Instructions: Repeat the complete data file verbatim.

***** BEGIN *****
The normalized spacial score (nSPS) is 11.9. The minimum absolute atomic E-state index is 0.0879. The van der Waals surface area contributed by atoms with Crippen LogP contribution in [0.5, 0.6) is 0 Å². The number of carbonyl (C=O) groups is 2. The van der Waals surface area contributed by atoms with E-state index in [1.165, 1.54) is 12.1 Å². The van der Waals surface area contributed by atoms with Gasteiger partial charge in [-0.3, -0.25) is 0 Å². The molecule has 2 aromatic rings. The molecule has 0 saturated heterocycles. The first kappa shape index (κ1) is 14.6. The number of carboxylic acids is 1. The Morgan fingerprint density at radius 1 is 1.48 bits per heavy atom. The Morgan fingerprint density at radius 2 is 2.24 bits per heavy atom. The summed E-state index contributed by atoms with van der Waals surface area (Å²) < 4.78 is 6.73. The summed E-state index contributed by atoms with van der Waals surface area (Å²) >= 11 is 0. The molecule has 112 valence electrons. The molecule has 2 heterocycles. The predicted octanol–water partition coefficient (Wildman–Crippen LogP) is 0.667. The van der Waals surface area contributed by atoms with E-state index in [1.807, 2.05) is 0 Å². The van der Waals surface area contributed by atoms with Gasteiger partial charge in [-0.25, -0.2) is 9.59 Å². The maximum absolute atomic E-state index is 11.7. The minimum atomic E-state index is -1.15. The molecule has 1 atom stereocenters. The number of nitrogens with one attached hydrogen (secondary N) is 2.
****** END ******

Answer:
The normalized spacial score (nSPS) is 11.9. The minimum absolute atomic E-state index is 0.0879. The van der Waals surface area contributed by atoms with Crippen LogP contribution in [0.5, 0.6) is 0 Å². The number of carbonyl (C=O) groups is 2. The van der Waals surface area contributed by atoms with E-state index in [1.165, 1.54) is 12.1 Å². The van der Waals surface area contributed by atoms with Gasteiger partial charge in [-0.3, -0.25) is 0 Å². The molecule has 2 aromatic rings. The molecule has 0 saturated heterocycles. The first kappa shape index (κ1) is 14.6. The number of carboxylic acids is 1. The Morgan fingerprint density at radius 1 is 1.48 bits per heavy atom. The Morgan fingerprint density at radius 2 is 2.24 bits per heavy atom. The summed E-state index contributed by atoms with van der Waals surface area (Å²) < 4.78 is 6.73. The summed E-state index contributed by atoms with van der Waals surface area (Å²) >= 11 is 0. The molecule has 112 valence electrons. The molecule has 2 heterocycles. The predicted octanol–water partition coefficient (Wildman–Crippen LogP) is 0.667. The van der Waals surface area contributed by atoms with E-state index in [1.807, 2.05) is 0 Å². The van der Waals surface area contributed by atoms with Gasteiger partial charge in [-0.25, -0.2) is 9.59 Å². The maximum absolute atomic E-state index is 11.7. The minimum atomic E-state index is -1.15. The molecule has 1 atom stereocenters. The number of nitrogens with one attached hydrogen (secondary N) is 2.